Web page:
For the vast majority of jobseekers, a large and strong network of contacts — people who know you and want to help you uncover job leads — results in more job opportunities. Networking – in person and online – is essential to your success in your job search.
It also helps you to get a good idea of what is out there and available, so you can be more strategic in your job search. Don’t be afraid to reach out to people on LinkedIn, and if you know someone working at a company that interests you, ask for a referral. Hiring managers would prefer to interview people who came recommended before sorting through the resumes arriving via a career website.
If you rely only on submitting online applications, you could be looking for a job for a very long time. By the time you apply, the company might be in the final interview stage, or the job might have even been filled. Contact companies that interest you directly - you might get in contact with an internal recruiter or schedule informational interciews with people who work in those companies. Ideally, you want to be known to the people who might influence you getting your foot in the door.
It takes a great deal of time and effort to find a new job. In a long job search, it’s easy to get discouraged and distracted, but by focusing on achieving daily goals you can motivate yourself while also building a foundation for success.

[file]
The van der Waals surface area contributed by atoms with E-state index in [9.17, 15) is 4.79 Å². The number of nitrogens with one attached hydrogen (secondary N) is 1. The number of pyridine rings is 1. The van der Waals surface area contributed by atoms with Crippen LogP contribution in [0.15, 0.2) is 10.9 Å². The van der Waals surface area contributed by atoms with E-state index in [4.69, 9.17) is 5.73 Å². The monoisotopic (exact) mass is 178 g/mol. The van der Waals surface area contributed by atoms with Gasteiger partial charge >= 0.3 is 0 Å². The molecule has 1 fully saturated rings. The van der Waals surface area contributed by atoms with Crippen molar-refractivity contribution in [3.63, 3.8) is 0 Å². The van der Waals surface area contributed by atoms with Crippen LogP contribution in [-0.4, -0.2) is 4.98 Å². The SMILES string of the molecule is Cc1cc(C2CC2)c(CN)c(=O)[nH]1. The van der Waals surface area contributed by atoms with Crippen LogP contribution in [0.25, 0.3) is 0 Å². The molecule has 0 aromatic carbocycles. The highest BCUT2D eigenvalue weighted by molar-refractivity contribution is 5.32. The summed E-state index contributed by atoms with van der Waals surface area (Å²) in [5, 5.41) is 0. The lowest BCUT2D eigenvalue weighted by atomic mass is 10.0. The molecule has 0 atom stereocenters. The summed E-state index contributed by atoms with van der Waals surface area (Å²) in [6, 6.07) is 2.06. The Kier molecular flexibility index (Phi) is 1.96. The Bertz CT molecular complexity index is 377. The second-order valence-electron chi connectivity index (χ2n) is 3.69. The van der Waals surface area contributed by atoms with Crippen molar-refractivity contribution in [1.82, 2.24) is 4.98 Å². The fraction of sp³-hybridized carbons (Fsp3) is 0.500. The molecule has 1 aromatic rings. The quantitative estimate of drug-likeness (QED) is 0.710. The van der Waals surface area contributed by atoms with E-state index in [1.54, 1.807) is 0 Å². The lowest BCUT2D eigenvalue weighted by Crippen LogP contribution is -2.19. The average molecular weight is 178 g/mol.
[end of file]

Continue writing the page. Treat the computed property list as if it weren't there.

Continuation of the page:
Looking for a job can be stressful. So, take some time to meditate, exercise, watch a movie or whatever it is that helps you unwind. Create a good support network – having people to brainstorm with or vent your frustrations to will help the process be less painful.
This is one of the main tips for finding a new job. People remember stories, so your goal should be developing a set of interview stories you can use in networking meetings or job interviews that clearly demonstrate your skills, achievements, and passion for your work. Be memorable! Using stories may also help you feel more comfortable talking about yourself.
Before you get called for your first interview, develop responses for common interview questions, and then practice them — ideally using the mock-interviewing technique with a friend, network contact, or interview coach. The more prepared you are for the interview, the more comfortable you’ll be – and the more likely you’ll succeed.